GPS navigation service provider Garmin
In a lawsuit filed last month, Garmin claimed that TomTom is violating five U.S.-patented technologies -- it hasn't disclosed the specific patents -- which deal with ease-of-use issues and the display of streets onscreen. Garmin holds more than 200 patents, but its willingness to offer a settlement may be based on its own experiences with patent infringement litigation. In 2004, it was sued by NCR
Garmin is currently fifth in European market share, but it hopes to capture one-fifth of the market this year with new products. TomTom is the industry leader abroad, with 56% European market share. Here in the U.S., Garmin is the top dog; TomTom ranks second with a 25% share, up from just 7% when it entered the market here in June of last year. A third competitor, ThaleNavigation, which owns the Magellan GPS brand, comes in third, though it disputes the rankings compiled by NPD Group. Thale says it is the exclusive brand sold at certain retailers not monitored by NPD, and it believes that it is really the No. 1 or No. 2 company. NPD's data comes from tracking point-of-sales results from 600 retail companies worldwide.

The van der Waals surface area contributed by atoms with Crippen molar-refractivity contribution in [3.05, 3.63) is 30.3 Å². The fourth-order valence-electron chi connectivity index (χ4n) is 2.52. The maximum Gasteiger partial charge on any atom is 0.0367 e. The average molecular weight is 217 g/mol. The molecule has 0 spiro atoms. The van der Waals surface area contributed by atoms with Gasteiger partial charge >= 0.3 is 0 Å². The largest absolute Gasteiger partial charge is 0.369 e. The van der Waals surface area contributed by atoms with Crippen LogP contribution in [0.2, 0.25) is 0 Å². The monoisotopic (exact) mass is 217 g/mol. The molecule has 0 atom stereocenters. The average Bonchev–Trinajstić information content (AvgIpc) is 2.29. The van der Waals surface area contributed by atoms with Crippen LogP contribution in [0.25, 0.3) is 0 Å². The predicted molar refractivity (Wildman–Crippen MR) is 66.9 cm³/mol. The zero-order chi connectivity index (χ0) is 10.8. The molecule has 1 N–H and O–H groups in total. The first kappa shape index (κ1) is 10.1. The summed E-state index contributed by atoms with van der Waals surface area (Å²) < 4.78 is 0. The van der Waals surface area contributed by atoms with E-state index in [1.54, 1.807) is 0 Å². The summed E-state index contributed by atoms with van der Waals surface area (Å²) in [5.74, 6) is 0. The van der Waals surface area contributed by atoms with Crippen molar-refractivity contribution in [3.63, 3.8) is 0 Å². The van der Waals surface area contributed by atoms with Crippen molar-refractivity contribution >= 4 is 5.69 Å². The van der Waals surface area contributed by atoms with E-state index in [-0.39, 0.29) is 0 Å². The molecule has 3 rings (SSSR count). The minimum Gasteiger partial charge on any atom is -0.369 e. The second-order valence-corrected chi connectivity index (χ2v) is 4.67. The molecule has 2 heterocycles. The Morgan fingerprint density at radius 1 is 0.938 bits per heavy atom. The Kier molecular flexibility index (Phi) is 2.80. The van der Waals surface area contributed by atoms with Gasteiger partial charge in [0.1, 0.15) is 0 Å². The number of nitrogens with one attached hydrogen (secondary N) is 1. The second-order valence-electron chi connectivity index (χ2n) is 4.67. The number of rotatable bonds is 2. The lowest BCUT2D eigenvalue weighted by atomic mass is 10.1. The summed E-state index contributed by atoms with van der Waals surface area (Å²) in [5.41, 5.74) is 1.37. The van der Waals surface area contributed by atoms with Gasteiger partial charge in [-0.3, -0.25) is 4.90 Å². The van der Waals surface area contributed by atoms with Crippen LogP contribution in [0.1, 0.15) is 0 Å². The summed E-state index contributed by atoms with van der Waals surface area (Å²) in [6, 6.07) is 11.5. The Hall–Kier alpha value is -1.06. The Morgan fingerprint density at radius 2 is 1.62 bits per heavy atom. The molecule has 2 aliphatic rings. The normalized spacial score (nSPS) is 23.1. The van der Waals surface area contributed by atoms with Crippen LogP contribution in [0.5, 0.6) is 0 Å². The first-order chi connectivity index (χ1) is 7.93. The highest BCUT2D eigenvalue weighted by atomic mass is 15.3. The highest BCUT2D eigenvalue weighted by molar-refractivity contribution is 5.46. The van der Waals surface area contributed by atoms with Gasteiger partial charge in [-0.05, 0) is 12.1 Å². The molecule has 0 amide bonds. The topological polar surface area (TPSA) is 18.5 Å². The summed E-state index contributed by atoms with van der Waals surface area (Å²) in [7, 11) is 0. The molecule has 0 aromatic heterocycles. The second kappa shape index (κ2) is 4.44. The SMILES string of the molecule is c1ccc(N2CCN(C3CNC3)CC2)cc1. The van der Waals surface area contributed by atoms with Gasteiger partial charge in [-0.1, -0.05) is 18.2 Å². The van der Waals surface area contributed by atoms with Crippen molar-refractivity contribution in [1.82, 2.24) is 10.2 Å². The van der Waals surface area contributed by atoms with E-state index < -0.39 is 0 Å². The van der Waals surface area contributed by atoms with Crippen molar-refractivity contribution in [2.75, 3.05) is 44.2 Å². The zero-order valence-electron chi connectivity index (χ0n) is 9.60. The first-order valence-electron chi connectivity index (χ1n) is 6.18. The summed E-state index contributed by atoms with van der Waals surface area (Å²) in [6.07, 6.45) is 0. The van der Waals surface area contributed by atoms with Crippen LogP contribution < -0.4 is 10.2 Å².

Sales of portable navigation systems grew 192% year over year in the fourth quarter of 2005, according to NPD's data. GPS navigators were obviously a popular Christmas gift, probably thanks to falling prices and proliferating array of new features. With color screens, voice navigation, and thousands of points of interest -- all for $1,000 or much less -- they are quickly becoming a must-have gadget. Since I bought my Magellan RoadMate 800 in early December, I've hardly had to consult with MapQuest to plan my route.
Garmin saw its profits surge 82% in the fourth quarter, and while car navigation systems led the way with triple-digit growth, its aviation sector also saw heavy demand.
Protecting patents and technology is important for successful companies. But I'm wondering whether this particular suit is more about the inroads TomTom has made on Garmin's turf. Companies sometimes try to win battles in court that they can't in the marketplace. With the GPS turf war bruising both companies here and abroad, an undisclosed settlement would allow Garmin and TomTom to save face and bury the hatchet.
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